The Me Generation

The following is a chapter from Money, Sex, Power & Faith.

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“In an individual, selfishness uglifies the soul; for the human species, selfishness is extinction.” – David Mitchell, Cloud Atlas

“By the 1960s the common man was also getting quite interested in this business of ‘realizing his potential as a human being,’” wrote Tom Wolfe in 1976 for New York Magazine. “But once again he crossed everybody up! Once more he took his money and ran—determined to do-it-himself!”5

As the Hippies and Yippies grew in number throughout the 1960s, reaching for a higher sense of community and creativity, and a more peaceful existence than industrialism had to offer, they came to take on the military industrial complex and its war in Vietnam, from which veterans returned to picket signs instead of educations, as at the height of America’s happiness. Trying to fight those who had devoted themselves to fighting, the Hippie movement was crushed, and disillusionment continued as the fragmented got jobs in the auspices of industrialism. Their faith diminished in the aftermath of not beating the system, they joined it again, and re-assumed the program as the tide of capitalism promised to raise all boats to float on the currency of money.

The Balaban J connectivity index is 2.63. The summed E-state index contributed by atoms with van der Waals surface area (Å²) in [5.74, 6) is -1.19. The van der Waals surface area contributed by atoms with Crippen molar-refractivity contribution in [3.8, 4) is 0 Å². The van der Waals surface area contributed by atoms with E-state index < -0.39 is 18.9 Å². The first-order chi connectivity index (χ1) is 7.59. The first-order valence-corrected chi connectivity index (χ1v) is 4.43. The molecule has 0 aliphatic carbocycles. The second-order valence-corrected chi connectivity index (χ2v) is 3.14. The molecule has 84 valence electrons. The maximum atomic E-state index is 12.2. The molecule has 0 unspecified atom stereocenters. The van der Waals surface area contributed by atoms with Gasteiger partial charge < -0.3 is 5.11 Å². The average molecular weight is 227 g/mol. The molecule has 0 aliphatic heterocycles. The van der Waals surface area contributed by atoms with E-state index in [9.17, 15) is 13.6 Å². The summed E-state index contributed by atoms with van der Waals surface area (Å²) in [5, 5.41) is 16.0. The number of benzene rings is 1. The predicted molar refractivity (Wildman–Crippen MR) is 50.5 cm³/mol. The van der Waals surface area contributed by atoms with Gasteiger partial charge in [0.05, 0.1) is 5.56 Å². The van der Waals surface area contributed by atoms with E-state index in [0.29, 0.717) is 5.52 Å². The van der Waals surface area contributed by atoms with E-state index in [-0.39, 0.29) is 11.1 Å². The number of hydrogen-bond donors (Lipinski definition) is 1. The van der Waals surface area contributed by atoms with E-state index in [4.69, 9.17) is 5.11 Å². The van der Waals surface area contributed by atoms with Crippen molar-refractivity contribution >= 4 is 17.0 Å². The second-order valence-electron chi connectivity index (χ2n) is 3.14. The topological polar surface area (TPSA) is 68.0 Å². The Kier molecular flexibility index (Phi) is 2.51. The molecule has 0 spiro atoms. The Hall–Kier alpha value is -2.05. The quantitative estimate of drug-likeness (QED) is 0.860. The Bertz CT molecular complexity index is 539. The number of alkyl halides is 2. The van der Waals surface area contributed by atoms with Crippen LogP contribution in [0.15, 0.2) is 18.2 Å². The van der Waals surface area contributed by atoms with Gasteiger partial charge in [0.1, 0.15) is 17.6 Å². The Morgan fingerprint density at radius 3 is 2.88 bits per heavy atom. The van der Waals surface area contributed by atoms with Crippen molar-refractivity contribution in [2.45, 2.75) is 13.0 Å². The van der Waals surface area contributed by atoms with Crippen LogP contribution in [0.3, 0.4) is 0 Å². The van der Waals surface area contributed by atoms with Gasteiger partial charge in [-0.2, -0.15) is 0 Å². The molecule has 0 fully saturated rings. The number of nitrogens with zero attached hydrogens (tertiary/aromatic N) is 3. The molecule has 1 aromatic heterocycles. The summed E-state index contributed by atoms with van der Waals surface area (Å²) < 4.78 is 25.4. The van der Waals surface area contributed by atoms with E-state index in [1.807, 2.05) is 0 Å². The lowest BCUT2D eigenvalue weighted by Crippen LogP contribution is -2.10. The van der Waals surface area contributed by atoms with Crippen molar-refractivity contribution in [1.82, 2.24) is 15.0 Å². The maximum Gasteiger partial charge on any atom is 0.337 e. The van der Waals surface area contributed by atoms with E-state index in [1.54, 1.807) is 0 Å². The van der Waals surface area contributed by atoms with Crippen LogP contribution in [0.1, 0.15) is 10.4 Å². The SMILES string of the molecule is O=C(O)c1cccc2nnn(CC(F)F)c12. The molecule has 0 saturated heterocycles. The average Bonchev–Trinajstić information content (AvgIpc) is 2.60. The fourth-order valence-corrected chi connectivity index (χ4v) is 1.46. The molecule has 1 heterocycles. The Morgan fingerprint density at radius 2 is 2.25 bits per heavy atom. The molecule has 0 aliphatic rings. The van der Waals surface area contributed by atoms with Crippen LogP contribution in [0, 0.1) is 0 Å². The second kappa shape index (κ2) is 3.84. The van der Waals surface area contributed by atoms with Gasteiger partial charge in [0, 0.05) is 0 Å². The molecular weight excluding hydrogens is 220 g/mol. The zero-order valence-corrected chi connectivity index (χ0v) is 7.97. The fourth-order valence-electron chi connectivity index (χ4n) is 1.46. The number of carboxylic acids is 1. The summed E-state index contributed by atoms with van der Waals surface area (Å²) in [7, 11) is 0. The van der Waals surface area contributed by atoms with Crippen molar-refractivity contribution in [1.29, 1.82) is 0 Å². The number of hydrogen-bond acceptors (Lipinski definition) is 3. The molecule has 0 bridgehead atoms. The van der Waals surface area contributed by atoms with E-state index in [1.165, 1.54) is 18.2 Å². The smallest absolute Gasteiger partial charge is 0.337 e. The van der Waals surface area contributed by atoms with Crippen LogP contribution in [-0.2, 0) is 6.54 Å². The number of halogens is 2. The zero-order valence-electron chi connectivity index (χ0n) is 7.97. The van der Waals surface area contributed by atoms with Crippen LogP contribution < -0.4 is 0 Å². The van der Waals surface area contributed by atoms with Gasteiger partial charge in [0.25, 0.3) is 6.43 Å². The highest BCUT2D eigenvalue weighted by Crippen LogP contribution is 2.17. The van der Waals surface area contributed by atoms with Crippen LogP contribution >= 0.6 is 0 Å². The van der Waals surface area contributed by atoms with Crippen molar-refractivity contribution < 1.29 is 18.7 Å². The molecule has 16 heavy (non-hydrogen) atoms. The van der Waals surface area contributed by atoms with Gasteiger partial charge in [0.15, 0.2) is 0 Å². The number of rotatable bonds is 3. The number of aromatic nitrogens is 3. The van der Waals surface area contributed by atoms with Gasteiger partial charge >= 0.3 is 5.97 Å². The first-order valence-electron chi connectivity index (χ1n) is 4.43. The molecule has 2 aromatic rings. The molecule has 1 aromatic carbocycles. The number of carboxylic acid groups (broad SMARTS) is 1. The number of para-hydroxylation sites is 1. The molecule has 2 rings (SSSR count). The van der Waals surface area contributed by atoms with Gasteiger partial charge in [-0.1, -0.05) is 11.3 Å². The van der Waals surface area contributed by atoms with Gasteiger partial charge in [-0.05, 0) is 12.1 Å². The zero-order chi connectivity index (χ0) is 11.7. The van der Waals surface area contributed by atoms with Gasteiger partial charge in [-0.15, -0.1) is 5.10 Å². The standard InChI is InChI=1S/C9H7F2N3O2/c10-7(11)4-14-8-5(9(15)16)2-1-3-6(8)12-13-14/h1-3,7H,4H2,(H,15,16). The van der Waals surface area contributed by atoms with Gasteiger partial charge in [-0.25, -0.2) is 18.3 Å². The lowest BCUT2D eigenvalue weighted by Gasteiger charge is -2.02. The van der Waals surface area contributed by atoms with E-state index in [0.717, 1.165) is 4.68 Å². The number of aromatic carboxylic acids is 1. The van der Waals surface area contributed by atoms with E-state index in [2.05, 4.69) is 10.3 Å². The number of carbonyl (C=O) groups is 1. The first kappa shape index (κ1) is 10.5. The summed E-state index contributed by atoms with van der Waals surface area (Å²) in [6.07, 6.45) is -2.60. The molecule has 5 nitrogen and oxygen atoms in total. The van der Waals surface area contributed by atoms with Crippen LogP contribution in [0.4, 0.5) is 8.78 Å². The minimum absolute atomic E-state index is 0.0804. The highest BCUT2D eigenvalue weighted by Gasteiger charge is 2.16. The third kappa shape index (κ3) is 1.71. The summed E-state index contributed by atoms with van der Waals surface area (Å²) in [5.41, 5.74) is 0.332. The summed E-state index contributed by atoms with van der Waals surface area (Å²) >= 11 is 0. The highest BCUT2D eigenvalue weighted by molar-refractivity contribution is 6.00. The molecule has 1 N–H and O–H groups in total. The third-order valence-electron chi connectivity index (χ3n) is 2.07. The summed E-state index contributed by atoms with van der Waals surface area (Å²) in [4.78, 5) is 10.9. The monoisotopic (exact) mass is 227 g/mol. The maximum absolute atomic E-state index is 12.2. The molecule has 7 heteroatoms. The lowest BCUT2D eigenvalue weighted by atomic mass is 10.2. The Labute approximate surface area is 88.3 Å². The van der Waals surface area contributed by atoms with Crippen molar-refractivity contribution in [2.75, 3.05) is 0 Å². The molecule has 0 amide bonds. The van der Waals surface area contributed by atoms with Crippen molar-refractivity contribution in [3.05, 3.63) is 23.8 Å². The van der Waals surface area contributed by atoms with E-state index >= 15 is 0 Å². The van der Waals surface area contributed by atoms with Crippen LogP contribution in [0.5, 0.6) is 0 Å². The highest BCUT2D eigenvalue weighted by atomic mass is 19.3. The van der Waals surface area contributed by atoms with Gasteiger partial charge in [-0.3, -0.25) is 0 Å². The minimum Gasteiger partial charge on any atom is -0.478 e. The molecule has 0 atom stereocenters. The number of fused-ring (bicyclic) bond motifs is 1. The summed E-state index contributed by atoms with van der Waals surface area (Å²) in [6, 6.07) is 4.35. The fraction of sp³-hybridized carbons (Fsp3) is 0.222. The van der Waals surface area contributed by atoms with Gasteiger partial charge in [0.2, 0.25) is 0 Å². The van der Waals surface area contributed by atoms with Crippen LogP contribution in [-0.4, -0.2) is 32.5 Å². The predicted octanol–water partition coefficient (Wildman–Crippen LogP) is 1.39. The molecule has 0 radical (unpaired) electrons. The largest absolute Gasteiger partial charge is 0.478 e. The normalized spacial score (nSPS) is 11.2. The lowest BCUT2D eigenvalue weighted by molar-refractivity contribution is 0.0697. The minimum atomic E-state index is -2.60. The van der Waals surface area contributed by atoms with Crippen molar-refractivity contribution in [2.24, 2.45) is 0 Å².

Dubbing this movement “The Me Generation”, Wolfe went on to describe the changes being sought in people’s lives and livelihoods. “The old alchemical dream was changing base metals into gold. The new alchemical dream is: changing one’s personality—remaking, remodeling, elevating, and polishing one’s very self… and observing, studying, and doting on it. (Me!) This had always been an aristocratic luxury, confined throughout most of history to the life of the courts, since only the very wealthiest classes had the free time and the surplus income to dwell upon this sweetest and vainest of pastimes. It smacked so much of vanity, in fact, that the noble folk involved in it always took care to call it quite something else.”

With a generation no longer assimilating the traditions of community, family, and religion as previous generations had, the American population adapted their devotion to honor the two things that could replace what they had lost, money and drugs. In a civilization built upon money as its foundation, finance was the obvious replacement for God, due to its omnipresence throughout virtually every aspect of culture and its ability to exceed God in forgiving moral indiscretions and universal ethics. Throughout the 1980s, as Gordon Gekko established in Wall Street, the prevailing ethic proclaimed that “Greed is Good.” Without the structure of community, family, and religion, and the reservations of inhibition which accompany them, Americans were free to revel in the release of at least a few levels of authority and embrace the hedonism and selfishness money had to offer.